“I urge people not to draw any final conclusions until the appeal judges have had their chance to review this matter. Amidst the heated emotions of the present, I also pray for public calm and civility.”
Fisher noted that “some have raised serious questions for the appellate court to examine,” adding, “If we are too quick to judge, we can end up joining the demonisers or the apologists, those baying for blood or those in denial. Our readings remind us that things are not always what they seem; that we must look beneath the surface and allow truth and justice to unfold in God’s good time.”
The archbishop reiterated his sorrow for all who have suffered abuse by clergy, as well as his commitment to pursuing the truth in abuse claims and preventing abuse moving forward.
Cardinal Pell was found guilty by a Melbourne court on five charges of sexual abuse of minors, stemming from charges that he sexually assaulted two former members of the Melbourne cathedral choir. A media gag imposed by the court ahead of that trial was lifted Feb. 26.
The cardinal is appealing his conviction. He faces of maximum sentence of 50 years in prison.
A number of bishops have voiced surprise at the verdict, which came at the end of a five-week retrial, after a jury in an earlier trial failed to reach a unanimous verdict.
In a March 2 pastoral letter, Archbishop Costelloe of Perth also said that he did not want to comment on Pell’s conviction or appeal until the legal process was complete.
“I have come to the firm conviction that in order not to inflame the situation and be seen as trying to prejudice the outcome of the appeal process I should not make any comments on Cardinal Pell’s situation until the legal processes are completed,” he said.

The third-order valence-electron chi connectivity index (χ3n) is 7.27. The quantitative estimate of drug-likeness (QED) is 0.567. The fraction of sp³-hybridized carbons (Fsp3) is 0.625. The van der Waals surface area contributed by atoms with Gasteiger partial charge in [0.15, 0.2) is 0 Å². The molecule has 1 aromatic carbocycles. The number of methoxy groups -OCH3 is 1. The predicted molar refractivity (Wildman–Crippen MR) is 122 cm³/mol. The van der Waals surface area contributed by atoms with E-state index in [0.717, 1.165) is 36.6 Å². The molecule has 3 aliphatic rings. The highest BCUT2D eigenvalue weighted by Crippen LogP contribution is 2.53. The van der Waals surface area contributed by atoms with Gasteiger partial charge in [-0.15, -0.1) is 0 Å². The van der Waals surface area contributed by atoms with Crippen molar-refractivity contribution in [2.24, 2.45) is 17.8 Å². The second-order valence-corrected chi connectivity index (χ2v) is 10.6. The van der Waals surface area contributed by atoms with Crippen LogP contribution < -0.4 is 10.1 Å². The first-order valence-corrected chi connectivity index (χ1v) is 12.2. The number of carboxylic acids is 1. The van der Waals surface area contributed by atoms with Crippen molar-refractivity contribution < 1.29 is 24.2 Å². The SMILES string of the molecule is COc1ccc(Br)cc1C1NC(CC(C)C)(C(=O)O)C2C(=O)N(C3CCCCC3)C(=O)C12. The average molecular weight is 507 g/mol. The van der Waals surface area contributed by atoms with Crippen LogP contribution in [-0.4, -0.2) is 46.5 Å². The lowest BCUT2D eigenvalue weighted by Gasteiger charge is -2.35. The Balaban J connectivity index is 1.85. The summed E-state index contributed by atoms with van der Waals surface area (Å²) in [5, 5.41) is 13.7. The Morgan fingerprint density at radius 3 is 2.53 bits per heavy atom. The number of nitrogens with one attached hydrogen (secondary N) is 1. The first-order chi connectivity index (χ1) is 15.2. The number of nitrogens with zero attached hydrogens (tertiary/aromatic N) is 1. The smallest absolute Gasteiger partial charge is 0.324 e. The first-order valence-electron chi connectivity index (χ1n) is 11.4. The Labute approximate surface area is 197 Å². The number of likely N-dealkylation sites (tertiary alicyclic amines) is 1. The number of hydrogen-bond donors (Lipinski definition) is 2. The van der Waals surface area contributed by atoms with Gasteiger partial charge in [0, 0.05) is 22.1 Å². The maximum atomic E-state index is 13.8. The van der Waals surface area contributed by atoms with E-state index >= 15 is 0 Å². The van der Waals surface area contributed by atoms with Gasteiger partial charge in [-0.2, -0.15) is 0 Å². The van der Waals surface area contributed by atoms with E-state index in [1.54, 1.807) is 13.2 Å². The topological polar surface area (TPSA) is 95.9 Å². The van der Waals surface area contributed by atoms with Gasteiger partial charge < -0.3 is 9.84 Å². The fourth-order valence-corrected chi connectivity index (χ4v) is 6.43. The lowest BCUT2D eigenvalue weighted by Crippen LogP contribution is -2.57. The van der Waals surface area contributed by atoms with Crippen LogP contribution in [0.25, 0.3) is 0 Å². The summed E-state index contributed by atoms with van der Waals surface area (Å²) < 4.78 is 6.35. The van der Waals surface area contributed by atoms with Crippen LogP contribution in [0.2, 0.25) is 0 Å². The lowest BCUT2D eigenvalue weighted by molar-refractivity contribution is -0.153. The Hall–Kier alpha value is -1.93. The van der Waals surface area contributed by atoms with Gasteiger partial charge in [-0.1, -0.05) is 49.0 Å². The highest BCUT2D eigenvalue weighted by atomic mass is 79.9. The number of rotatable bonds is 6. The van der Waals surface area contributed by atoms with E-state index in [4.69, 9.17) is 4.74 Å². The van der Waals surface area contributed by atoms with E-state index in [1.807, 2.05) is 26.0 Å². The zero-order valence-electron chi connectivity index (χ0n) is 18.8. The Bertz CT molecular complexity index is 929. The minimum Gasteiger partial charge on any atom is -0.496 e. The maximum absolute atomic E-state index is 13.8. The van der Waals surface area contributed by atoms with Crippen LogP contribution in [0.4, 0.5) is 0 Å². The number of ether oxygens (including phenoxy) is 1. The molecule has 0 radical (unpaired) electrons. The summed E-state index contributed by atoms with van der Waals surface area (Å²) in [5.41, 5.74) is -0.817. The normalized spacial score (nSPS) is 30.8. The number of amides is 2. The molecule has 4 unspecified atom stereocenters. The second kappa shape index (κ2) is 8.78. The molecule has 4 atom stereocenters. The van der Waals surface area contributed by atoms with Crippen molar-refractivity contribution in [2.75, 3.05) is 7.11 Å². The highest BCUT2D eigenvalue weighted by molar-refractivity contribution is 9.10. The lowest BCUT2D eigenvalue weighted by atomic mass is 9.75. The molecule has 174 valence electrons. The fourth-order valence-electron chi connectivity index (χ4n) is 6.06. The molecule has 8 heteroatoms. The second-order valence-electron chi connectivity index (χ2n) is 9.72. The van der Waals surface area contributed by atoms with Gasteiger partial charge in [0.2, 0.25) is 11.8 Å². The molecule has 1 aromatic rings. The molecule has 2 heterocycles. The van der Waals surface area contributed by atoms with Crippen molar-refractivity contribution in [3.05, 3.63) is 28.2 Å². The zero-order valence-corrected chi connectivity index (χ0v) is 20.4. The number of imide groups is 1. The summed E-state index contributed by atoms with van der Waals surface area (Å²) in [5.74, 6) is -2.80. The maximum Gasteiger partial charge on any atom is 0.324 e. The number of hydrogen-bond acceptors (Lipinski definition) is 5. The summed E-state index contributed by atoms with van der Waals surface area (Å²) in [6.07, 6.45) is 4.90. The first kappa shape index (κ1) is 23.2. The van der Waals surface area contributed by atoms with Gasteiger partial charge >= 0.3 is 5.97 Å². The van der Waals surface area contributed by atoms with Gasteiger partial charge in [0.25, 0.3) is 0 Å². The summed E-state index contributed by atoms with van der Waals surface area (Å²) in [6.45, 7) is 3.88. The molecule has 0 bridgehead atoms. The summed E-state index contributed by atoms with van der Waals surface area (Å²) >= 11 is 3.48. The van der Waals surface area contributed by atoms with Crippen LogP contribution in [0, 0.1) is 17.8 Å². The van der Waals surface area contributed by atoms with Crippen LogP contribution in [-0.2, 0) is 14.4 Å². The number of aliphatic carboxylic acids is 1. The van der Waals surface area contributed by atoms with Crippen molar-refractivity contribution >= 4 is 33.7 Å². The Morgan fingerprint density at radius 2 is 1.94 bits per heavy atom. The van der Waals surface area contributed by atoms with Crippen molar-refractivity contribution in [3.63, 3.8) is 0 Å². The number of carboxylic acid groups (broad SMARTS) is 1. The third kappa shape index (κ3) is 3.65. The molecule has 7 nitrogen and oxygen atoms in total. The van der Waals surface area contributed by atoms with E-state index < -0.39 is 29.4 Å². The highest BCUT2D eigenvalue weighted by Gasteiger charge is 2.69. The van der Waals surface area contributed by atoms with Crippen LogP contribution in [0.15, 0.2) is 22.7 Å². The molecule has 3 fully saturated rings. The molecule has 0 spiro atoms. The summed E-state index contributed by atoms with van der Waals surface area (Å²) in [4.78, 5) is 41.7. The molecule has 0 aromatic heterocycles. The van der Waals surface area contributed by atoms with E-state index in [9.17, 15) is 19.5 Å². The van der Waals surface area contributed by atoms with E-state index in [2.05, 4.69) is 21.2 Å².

Rather than granting media interviews at this time, the archbishop said he believes it is more appropriate for him to support the people of his archdiocese. He called on Catholics to keep Christ at the center of their response to any reports of sexual abuse.
“Our first response to the present awful situation must therefore be, without pre-empting the outcome of the appeal against this criminal conviction which Cardinal Pell’s lawyers have lodged on his behalf, to stand by all the victims and survivors of sexual abuse by representatives of the Church.”
Archbishop Mark Coleridge of Brisbane, president of the Australian Catholic Bishops’ Conference, also issued a statement, saying news of the conviction “has shocked many across Australia and around the world.”
“The Bishops agree that everyone should be equal under the law, and we respect the Australian legal system,” he said. “The same legal system that delivered the verdict will consider the appeal that the Cardinal’s legal team has lodged. Our hope, at all times, is that through this process, justice will be served.”
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Archbishop Coleridge said the nation’s bishops will continue to “pray for all those who have been abused and their loved ones, and we commit ourselves anew to doing everything possible to ensure that the Church is a safe place for all, especially the young and the vulnerable.”
Other figures have been more outspoken in criticism of the guilty verdict.
Greg Craven, vice-chancellor of the Australian Catholic University, suggested that the justice process was tainted by media and police forces that had worked “to blacken the name” of Pell “before he went to trial.”
“This is not a story about whether a jury got it right or wrong, or about whether justice is seen to prevail,” Craven said in a Feb. 27 article in The Australian. “It’s a story about whether a jury was ever given a fair chance to make a decision, and whether our justice system can be heard above a media mob.”
George Weigel, John Paul II biographer and Catholic author, denounced what he called a “tawdry” legal process driven by “public hysteria, political vendetta, and media aggression.”
In a Feb. 27 column in First Things, Weigel defended Pell, with whom he has been friends for more than 50 years, saying that “Something is very, very wrong” in how the cardinal’s case has been handled.